where “data” is the named range C5:G14. Note: for this example, we arbitrarily find the location of the maximum value in the data, but you can replace data=MAX(data) with any other logical test that will isolate a given value. Also note these formulas will fail if there are duplicate values in the array. To get the row number, the data is compared to the max value, which generates an array of TRUE FALSE results. These are multiplied by the result of ROW (data) which generates and array of row numbers associated with the named range “data”: The multiplication operation causes Excel to coerce the TRUE FALSE values in the first array to 1s and 0s, so we can visualize an intermediate step like this: SUMPRODUCT then returns a result of 9, which corresponds to the 9th row on the worksheet. To get an index relative to the named range “data”, we use: The final result is the array {5;4;3;2;1;0;-1}, from which only the first value (5) is displayed. The formula to determine the column position works in the same way. Note: I ran into this approach in a comment by Mike Erickson over on MrExcel.com. There are some other good ideas in that thread as well, including an array formula option.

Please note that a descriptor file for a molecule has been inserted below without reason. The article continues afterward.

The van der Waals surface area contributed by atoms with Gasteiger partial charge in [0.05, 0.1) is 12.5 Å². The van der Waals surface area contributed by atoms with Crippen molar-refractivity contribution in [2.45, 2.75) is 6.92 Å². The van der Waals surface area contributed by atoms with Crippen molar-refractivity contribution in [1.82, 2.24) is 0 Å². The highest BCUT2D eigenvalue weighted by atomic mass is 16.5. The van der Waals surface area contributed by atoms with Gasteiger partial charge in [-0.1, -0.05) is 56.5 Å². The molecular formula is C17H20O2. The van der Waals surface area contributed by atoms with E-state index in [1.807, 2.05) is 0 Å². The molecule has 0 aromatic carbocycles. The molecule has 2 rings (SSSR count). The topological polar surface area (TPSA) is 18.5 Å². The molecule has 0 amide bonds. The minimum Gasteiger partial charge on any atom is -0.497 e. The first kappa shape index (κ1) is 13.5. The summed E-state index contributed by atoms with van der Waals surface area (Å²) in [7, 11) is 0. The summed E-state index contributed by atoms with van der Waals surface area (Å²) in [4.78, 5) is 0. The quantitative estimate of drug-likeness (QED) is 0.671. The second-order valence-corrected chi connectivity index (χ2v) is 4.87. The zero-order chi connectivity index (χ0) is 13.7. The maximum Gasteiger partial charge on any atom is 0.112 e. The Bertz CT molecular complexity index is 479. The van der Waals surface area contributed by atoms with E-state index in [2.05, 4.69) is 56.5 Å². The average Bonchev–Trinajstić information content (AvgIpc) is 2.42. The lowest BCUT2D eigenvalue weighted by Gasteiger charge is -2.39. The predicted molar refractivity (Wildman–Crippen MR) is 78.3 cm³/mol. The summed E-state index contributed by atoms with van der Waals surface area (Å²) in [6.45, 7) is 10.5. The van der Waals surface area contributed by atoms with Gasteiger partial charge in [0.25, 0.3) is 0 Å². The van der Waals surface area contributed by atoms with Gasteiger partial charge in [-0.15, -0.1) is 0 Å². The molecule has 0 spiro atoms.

### Dave Bruns

Hi - I’m Dave Bruns, and I run Exceljet with my wife, Lisa. Our goal is to help you work faster in Excel. We create short videos, and clear examples of formulas, functions, pivot tables, conditional formatting, and charts.